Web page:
Republican Gov. Ron DeSantis rejected criticism this week of the state's insurance efforts, including the new legislation. "We put $2 billion into a fund to provide a backstop and kept a lot of them from going out of business, and this is a problem we are going to continue to tackle,” he said during a Monday news conference.
Citizens spokesperson Michael Peltier said in an email that the insurer is “self-sustaining financially” and “in strong financial position.” But “if we do exhaust our ability to pay claims,” he said, Citizens is “required to levy assessments” first on policyholders and then other Florida insurance customers, such as for auto and homeowner insurance.
A disaster, however, could spiral across Florida’s economy, said Baughman McLeod, who had oversight over Citizens when she worked under former state Chief Financial Officer Alex Sink — a Democrat — in the early 2000s. Then, she said, the state would pick up the tab for disaster damages. Other insurers could flee.
Meanwhile, any flood damage from Ian would further burden the nation’s flood insurance program, which is already struggling under massive debt it cannot repay.
Some climate scientists are seeing signals that the effects of climate change could worsen Ian’s destructive potential.
Michael Wehner, a senior scientist at Lawrence Berkeley National Laboratory, said in an email that the effect of climate change on Ian means it “will certainly rain more,” possibly boosting rainfall by 10 to 15 percent compared with a world without human-driven climate change. Water temperatures are also warmer than average, which could fuel a stronger storm. Climate change has also raised sea levels by a foot in the last century, escalating storm surge, said Gary Mitchum, associate dean at the University of South Florida College of Marine Science.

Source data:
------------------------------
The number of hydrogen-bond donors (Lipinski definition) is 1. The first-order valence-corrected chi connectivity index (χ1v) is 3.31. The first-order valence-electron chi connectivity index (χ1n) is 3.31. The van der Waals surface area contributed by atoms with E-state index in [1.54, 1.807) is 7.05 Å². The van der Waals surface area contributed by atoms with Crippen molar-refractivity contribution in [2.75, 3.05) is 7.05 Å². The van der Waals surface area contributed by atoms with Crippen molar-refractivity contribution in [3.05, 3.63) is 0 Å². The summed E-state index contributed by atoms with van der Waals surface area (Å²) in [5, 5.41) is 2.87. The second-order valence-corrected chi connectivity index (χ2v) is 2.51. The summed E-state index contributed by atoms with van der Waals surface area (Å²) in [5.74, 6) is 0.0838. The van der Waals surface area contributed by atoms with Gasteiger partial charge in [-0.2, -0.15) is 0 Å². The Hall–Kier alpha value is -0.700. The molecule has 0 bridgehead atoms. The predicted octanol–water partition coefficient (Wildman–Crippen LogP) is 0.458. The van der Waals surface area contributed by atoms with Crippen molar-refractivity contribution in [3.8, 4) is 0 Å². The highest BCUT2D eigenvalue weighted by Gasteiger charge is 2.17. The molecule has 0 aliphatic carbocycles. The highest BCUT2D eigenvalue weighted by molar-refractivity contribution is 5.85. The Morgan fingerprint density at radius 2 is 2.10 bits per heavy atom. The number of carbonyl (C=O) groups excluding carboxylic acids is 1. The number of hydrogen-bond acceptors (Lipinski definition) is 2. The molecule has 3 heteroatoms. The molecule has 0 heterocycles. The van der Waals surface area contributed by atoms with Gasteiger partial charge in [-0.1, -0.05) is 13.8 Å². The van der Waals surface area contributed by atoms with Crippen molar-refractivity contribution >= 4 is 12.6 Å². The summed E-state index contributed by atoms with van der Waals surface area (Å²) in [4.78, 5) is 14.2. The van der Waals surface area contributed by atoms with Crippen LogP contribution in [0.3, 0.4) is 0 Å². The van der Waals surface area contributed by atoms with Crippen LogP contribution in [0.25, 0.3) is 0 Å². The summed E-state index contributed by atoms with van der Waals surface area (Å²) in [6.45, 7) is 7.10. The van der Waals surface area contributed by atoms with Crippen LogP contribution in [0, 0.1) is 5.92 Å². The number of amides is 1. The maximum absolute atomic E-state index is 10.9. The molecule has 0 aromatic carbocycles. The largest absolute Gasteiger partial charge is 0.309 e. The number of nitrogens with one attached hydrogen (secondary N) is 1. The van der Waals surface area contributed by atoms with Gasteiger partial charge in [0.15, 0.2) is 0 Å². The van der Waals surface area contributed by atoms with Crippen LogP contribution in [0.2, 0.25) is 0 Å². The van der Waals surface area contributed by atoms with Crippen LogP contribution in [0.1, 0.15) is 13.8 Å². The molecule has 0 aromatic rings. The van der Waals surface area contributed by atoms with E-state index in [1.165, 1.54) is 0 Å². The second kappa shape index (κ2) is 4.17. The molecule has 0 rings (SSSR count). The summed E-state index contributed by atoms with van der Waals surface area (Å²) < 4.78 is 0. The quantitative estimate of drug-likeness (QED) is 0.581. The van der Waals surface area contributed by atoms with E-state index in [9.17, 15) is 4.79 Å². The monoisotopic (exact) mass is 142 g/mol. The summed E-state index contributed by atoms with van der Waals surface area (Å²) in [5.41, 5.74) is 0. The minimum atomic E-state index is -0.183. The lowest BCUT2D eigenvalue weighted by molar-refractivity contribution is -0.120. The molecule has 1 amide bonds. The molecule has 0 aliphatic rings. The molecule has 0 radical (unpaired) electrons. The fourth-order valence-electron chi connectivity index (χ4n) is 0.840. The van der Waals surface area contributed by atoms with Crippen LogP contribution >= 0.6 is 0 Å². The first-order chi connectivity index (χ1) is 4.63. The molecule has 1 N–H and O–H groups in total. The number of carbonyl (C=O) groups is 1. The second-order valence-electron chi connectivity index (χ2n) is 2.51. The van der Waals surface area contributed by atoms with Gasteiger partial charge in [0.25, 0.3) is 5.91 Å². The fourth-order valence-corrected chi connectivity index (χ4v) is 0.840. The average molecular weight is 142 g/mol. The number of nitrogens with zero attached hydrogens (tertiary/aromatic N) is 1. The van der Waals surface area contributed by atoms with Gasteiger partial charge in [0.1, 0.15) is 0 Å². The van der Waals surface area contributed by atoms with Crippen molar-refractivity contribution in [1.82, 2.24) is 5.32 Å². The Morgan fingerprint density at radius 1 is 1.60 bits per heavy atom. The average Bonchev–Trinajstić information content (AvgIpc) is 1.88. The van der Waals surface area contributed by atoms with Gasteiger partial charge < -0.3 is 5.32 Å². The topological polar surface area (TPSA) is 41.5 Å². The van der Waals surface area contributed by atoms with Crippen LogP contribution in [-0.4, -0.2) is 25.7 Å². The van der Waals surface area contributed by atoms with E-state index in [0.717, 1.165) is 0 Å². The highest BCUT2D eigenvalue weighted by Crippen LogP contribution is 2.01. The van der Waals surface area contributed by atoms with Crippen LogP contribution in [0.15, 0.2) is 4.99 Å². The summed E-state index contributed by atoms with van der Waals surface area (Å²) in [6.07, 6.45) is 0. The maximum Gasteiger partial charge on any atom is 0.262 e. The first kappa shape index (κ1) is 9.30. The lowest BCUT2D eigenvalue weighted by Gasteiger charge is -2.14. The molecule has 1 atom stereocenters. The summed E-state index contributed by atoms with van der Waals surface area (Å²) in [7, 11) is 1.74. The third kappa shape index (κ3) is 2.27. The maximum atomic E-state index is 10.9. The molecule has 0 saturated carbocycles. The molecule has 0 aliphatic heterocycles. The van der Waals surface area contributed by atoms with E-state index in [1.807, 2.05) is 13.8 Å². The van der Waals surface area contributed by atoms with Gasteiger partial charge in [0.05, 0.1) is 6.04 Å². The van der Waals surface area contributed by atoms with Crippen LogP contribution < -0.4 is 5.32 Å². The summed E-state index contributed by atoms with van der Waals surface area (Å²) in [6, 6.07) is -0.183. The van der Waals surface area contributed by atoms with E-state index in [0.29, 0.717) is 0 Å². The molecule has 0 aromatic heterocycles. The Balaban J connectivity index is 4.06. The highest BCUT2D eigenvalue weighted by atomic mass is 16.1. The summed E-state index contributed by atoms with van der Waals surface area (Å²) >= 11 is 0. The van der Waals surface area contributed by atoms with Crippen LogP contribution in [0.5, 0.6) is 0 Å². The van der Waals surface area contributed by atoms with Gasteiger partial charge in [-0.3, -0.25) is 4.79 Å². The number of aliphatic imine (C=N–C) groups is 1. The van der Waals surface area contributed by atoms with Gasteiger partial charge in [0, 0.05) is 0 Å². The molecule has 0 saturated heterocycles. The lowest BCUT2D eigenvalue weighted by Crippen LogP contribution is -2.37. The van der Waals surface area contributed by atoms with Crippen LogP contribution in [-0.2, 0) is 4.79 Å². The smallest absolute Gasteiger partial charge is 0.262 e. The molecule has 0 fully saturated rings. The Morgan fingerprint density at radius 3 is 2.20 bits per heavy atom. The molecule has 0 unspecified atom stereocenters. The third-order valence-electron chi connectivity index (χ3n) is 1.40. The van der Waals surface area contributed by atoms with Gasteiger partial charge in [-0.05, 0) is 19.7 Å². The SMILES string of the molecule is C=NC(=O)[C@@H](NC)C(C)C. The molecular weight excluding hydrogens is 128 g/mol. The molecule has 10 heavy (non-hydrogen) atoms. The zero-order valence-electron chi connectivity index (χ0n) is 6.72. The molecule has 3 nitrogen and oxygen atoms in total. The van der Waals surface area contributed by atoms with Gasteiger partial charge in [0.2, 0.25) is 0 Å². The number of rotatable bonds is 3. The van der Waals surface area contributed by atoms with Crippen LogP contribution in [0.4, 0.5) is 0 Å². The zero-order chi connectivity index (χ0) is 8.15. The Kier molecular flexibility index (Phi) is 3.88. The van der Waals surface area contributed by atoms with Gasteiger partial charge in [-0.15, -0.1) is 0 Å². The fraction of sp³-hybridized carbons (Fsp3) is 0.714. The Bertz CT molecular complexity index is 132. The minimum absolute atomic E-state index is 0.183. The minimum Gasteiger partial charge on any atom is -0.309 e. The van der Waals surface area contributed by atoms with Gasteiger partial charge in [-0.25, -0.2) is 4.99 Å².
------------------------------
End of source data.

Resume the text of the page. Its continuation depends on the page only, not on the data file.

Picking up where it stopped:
“The warmer water means that you can have more evaporation and the evaporation is what fuels the hurricane,” Mitchum said. “Warmer water should make a stronger hurricane.”
Florida isn’t the only state where natural disasters linked to a warming climate have begun to expose “cracks in the system,” said Alice Hill, who worked on climate resilience in former President Barack Obama’s White House. She pointed to California, which insurers are threatening to leave to avoid covering wildfire damages.
California’s insurance regulator forced the companies to provide coverage for another year, but insurance policies are already getting expensive. Rising insurance costs could lead to more homeowners going “bare” — dropping coverage altogether — which would expose them and the state to enormous losses in another disaster, Hill said.
It’s a cycle that’s bound to repeat as climate change flares up in all pockets of the country.
“Humans may be calculating their risk based on what they've seen in the past, not understanding that, by definition, climate change brings even bigger events,” said Hill, who is now a senior fellow at the Council on Foreign Relations. “We've seen people moving into the areas in the last 10 years that are at greater risk from hurricanes. They like to live near the coast. So it's an interesting phenomenon. We could do better on many fronts.”
CORRECTION: A previous version of this report misstated the tax revenue implications of a disaster.